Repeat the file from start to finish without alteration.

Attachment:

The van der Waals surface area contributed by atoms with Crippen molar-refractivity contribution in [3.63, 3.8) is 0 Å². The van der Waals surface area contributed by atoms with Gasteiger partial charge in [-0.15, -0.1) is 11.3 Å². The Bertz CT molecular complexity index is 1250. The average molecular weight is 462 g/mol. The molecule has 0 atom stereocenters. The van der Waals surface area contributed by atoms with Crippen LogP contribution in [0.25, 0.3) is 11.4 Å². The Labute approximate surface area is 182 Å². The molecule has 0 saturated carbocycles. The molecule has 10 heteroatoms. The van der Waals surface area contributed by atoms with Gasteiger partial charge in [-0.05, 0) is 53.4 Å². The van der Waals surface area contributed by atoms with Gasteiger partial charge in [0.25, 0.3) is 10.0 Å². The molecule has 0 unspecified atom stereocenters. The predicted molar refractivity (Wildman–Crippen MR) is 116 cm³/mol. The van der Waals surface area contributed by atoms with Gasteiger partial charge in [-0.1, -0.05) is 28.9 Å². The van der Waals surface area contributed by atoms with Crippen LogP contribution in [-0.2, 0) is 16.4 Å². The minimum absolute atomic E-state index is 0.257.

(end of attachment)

The van der Waals surface area contributed by atoms with Crippen molar-refractivity contribution in [3.63, 3.8) is 0 Å². The van der Waals surface area contributed by atoms with Gasteiger partial charge in [-0.15, -0.1) is 11.3 Å². The Bertz CT molecular complexity index is 1250. The average molecular weight is 462 g/mol. The molecule has 0 atom stereocenters. The van der Waals surface area contributed by atoms with Crippen LogP contribution in [0.25, 0.3) is 11.4 Å². The Labute approximate surface area is 182 Å². The molecule has 0 saturated carbocycles. The molecule has 10 heteroatoms. The van der Waals surface area contributed by atoms with Gasteiger partial charge in [-0.05, 0) is 53.4 Å². The van der Waals surface area contributed by atoms with Gasteiger partial charge in [0.25, 0.3) is 10.0 Å². The molecule has 0 unspecified atom stereocenters. The predicted molar refractivity (Wildman–Crippen MR) is 116 cm³/mol. The van der Waals surface area contributed by atoms with Gasteiger partial charge in [-0.1, -0.05) is 28.9 Å². The van der Waals surface area contributed by atoms with Crippen LogP contribution in [-0.2, 0) is 16.4 Å². The minimum absolute atomic E-state index is 0.257.